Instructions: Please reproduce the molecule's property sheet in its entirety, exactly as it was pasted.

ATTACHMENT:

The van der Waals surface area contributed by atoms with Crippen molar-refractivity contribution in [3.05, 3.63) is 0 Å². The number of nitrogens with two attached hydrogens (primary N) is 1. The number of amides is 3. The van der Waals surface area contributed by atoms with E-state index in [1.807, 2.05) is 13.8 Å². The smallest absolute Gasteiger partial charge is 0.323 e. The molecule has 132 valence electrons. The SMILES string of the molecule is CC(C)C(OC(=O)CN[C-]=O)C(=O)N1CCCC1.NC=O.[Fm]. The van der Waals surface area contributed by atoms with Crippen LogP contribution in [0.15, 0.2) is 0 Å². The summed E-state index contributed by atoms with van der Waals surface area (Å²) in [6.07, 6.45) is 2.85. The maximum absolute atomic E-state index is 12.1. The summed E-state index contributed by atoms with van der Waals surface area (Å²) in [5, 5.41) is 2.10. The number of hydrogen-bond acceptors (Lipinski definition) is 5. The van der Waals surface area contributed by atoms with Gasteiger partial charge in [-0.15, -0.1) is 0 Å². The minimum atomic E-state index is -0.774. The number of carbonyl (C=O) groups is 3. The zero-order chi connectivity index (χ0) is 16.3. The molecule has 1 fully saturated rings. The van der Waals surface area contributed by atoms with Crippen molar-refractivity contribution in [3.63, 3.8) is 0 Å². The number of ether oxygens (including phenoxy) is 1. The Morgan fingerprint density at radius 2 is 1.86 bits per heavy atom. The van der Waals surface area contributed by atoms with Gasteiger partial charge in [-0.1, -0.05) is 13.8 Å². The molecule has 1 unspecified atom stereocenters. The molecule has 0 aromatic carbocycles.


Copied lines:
The van der Waals surface area contributed by atoms with Crippen molar-refractivity contribution in [3.05, 3.63) is 0 Å². The number of nitrogens with two attached hydrogens (primary N) is 1. The number of amides is 3. The van der Waals surface area contributed by atoms with E-state index in [1.807, 2.05) is 13.8 Å². The smallest absolute Gasteiger partial charge is 0.323 e. The molecule has 132 valence electrons. The SMILES string of the molecule is CC(C)C(OC(=O)CN[C-]=O)C(=O)N1CCCC1.NC=O.[Fm]. The van der Waals surface area contributed by atoms with Crippen LogP contribution in [0.15, 0.2) is 0 Å². The summed E-state index contributed by atoms with van der Waals surface area (Å²) in [6.07, 6.45) is 2.85. The maximum absolute atomic E-state index is 12.1. The summed E-state index contributed by atoms with van der Waals surface area (Å²) in [5, 5.41) is 2.10. The number of hydrogen-bond acceptors (Lipinski definition) is 5. The van der Waals surface area contributed by atoms with Gasteiger partial charge in [-0.15, -0.1) is 0 Å². The minimum atomic E-state index is -0.774. The number of carbonyl (C=O) groups is 3. The zero-order chi connectivity index (χ0) is 16.3. The molecule has 1 fully saturated rings. The van der Waals surface area contributed by atoms with Crippen molar-refractivity contribution in [3.63, 3.8) is 0 Å². The number of ether oxygens (including phenoxy) is 1. The Morgan fingerprint density at radius 2 is 1.86 bits per heavy atom. The van der Waals surface area contributed by atoms with Gasteiger partial charge in [-0.1, -0.05) is 13.8 Å². The molecule has 1 unspecified atom stereocenters. The molecule has 0 aromatic carbocycles.